In the past there’s been an assumption that econometrics is great at evaluating traditional ATL channels, but weak at understanding the role of digital in the media mix.

This has been for a couple of reasons:


1. Treating all digital channels as a single ‘Digital’ channel

We have seen instances of people combining spend (and/or impression data) for ALL digital channels and adding them to econometric models. Unsurprisingly this leads to misleading (read wrong) results.

All impressions are not created equal. Is one person searching for a relevant term on Google the same as a small display ad served in a poor position on an irrelevant site? Of course not. In above-the-line terms, this would be like adding up all the money you spend on TV, out of home, radio, press and so on, across all campaigns, and calling it ‘advertising’ in your model. You can see why it doesn’t work.

Same goes for Digital. It needs to be treated as a collection of channels, not just a single mega-channel. Obvious, really.


2. Placing our bets too widely

When testing and first deploying digital, clients tends to do so at low amounts of spend, spread over a large number of weeks. One of the selling points of many digital channels is the ability to do this, reducing the amount of marketing budget being put at risk. However, it can cause problems when we’re trying to get a read on their impact using econometrics. Basically, it doesn’t move the sales needle. And if it doesn’t move the sales needle, then no amount of econometric modelling, of any degree of sophistication, is going to register a blip.


So what can we do to get Digital & Econometrics on talking terms?

At MetaMetrics we take a staged, structured approach to deploying and testing digital with our clients, to ensure that they end up in the right place, even if it does take a little longer than taking £100k out of the TV budget and spreading it, wafer-like, across every conceivable digital channel.

What does that mean? Essentially, we work with our clients to devise digital ‘experiments’ which we measure using econometrics. Each experiment comprises a controlled mix of concentrated digital activity, giving each channel enough weight to cut through and, crucially, giving the econometric model the best chance to register an effect. Think of it as test and learn meets econometrics.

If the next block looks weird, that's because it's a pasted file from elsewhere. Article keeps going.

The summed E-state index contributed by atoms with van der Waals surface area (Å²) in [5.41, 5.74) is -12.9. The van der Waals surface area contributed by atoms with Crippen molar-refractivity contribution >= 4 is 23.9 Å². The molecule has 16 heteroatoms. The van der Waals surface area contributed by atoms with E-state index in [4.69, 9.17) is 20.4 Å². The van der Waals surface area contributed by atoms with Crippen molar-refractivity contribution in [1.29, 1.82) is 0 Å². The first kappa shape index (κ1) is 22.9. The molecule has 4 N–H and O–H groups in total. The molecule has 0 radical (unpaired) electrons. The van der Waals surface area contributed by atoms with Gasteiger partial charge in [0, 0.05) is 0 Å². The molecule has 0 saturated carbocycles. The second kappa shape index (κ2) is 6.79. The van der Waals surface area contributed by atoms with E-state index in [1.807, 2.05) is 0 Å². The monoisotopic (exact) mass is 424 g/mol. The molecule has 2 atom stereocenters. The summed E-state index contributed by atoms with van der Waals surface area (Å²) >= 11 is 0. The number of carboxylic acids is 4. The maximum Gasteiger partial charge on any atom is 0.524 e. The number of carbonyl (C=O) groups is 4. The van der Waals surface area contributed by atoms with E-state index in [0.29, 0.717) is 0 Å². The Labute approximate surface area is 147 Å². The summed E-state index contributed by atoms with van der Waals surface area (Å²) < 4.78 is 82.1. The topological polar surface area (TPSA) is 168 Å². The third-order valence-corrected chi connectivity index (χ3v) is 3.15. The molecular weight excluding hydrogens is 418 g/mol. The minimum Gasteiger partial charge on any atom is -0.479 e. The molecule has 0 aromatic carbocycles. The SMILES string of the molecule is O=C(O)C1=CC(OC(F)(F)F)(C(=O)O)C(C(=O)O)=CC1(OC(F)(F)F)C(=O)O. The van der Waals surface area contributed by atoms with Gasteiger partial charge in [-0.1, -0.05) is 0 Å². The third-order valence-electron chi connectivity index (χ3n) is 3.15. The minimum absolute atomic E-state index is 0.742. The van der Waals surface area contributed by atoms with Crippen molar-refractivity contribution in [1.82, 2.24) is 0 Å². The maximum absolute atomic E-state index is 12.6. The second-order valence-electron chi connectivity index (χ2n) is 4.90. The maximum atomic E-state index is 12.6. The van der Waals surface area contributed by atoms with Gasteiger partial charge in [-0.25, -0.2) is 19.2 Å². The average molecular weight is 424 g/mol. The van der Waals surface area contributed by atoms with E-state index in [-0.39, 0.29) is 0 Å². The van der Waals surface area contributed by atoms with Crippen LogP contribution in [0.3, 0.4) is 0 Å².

The first step is to understand digital at a channel level, by which we mean:

  • Display – broken down into all its myriad forms
  • Paid search – likely split between brand and product/generic
  • Video on Demand (VoD)
  • Social – usually split by platform (e.g. Facebook, Twitter, Instagram) and into paid/owned activity
  • structuring the media plan so that we have a good shot of isolating the role of each channel, so not all deployed for the exact same 6 weeks at the same weight.

Once we have tested at this channel level and discarded the poor performing channels, budget can them be freed up to test more detailed digital tactics. Over the years, we’ve tested a number of different digital areas, including:

  • Programmatic vs. non-programmatic, for both display and video. This was a hot topic in years past. We have typically seen programmatic perform 20 to 30% better than non-programmatic, although there are still some good direct-buy partnerships out there
  • Algorithmically varying budgets in response to external factors. This could be as simple as increasing daily budgets when the weather changes (the age-old, ice-cream-in-the-summer example) through to more advanced trackers of economic factors. These may not boost your ROIs but may allow you to increase your budget without reducing ROI, no mean feat.
  • Different types of programmatic tactics. We have structured and analysed testing plans to understand the role of tactics such as private marketplace, whitelisting, keyword targeting and external data audience purchase
  • Different levels of audience targeting. Is it best to buy mums, or mums with children 18 to 36 months, or mums with children 18 to 36 months who live in the home counties? We’ve tested it.

Quite often what we find is that there is a balancing act that needs to occur. All the really smart stuff is very effective at reducing the wastage of deployment. However, this comes at increased cost and diminished reach, so the trick is working out the sweet spot for your brand.

Are you a hyper-niche brand that needs to be perfectly targeted, therefore some of the more expensive tactics are worthwhile as broader ones will not pick up enough of your audience, or are you a broad church and therefore you should accept some wastage in exchange for cheaper reach?

Most often the truth is somewhere in the middle, some degree of targeting is good, but without the need to go super niche. So, to take an example, for a car insurance aggregator, working against a ‘car owners’ audience is sensible, but going down to the level of ‘car owners whose renewal is in the next month, who have previously used price comparison sites’, whilst removing pretty much all wastage reduces your reach dramatically (missing out on first time buyers, for example) whilst increasing cost. For more on the importance of reach, see our article, ‘Reach, Reach & Reach.’

So, there we have it. With a bit of thought, planning and co-ordination we can use our econometric models to help us understand the impact of our digital activity and get the two talking to each other.


Sam Watts

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